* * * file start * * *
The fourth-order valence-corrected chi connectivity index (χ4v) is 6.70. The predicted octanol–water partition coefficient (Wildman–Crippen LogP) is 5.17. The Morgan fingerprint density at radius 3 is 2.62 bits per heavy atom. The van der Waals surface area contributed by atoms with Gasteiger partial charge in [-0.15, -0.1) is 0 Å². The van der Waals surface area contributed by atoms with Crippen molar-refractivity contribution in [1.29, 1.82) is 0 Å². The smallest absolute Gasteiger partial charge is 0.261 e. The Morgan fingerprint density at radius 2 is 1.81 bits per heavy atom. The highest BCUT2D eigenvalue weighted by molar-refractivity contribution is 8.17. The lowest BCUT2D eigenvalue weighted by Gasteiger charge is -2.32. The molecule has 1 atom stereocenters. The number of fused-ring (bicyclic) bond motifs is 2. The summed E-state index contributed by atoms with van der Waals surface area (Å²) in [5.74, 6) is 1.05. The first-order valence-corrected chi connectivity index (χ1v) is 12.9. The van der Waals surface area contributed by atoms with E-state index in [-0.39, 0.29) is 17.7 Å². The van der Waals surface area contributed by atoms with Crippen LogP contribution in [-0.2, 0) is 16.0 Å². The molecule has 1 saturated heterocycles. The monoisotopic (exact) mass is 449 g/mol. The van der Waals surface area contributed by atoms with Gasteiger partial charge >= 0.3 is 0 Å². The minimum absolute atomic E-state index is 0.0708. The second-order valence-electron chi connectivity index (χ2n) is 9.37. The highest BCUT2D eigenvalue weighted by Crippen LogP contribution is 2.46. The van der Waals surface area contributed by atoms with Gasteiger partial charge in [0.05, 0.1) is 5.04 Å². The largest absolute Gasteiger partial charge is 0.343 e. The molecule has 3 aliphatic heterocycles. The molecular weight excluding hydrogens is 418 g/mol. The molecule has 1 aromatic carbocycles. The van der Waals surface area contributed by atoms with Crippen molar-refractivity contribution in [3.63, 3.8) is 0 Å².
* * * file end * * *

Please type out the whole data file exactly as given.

The fourth-order valence-corrected chi connectivity index (χ4v) is 6.70. The predicted octanol–water partition coefficient (Wildman–Crippen LogP) is 5.17. The Morgan fingerprint density at radius 3 is 2.62 bits per heavy atom. The van der Waals surface area contributed by atoms with Gasteiger partial charge in [-0.15, -0.1) is 0 Å². The van der Waals surface area contributed by atoms with Crippen molar-refractivity contribution in [1.29, 1.82) is 0 Å². The smallest absolute Gasteiger partial charge is 0.261 e. The Morgan fingerprint density at radius 2 is 1.81 bits per heavy atom. The highest BCUT2D eigenvalue weighted by molar-refractivity contribution is 8.17. The lowest BCUT2D eigenvalue weighted by Gasteiger charge is -2.32. The molecule has 1 atom stereocenters. The number of fused-ring (bicyclic) bond motifs is 2. The summed E-state index contributed by atoms with van der Waals surface area (Å²) in [5.74, 6) is 1.05. The first-order valence-corrected chi connectivity index (χ1v) is 12.9. The van der Waals surface area contributed by atoms with E-state index in [-0.39, 0.29) is 17.7 Å². The van der Waals surface area contributed by atoms with Crippen LogP contribution in [-0.2, 0) is 16.0 Å². The molecule has 1 saturated heterocycles. The monoisotopic (exact) mass is 449 g/mol. The van der Waals surface area contributed by atoms with Gasteiger partial charge >= 0.3 is 0 Å². The minimum absolute atomic E-state index is 0.0708. The second-order valence-electron chi connectivity index (χ2n) is 9.37. The highest BCUT2D eigenvalue weighted by Crippen LogP contribution is 2.46. The van der Waals surface area contributed by atoms with Gasteiger partial charge in [0.05, 0.1) is 5.04 Å². The largest absolute Gasteiger partial charge is 0.343 e. The molecule has 3 aliphatic heterocycles. The molecular weight excluding hydrogens is 418 g/mol. The molecule has 1 aromatic carbocycles. The van der Waals surface area contributed by atoms with Crippen molar-refractivity contribution in [3.63, 3.8) is 0 Å².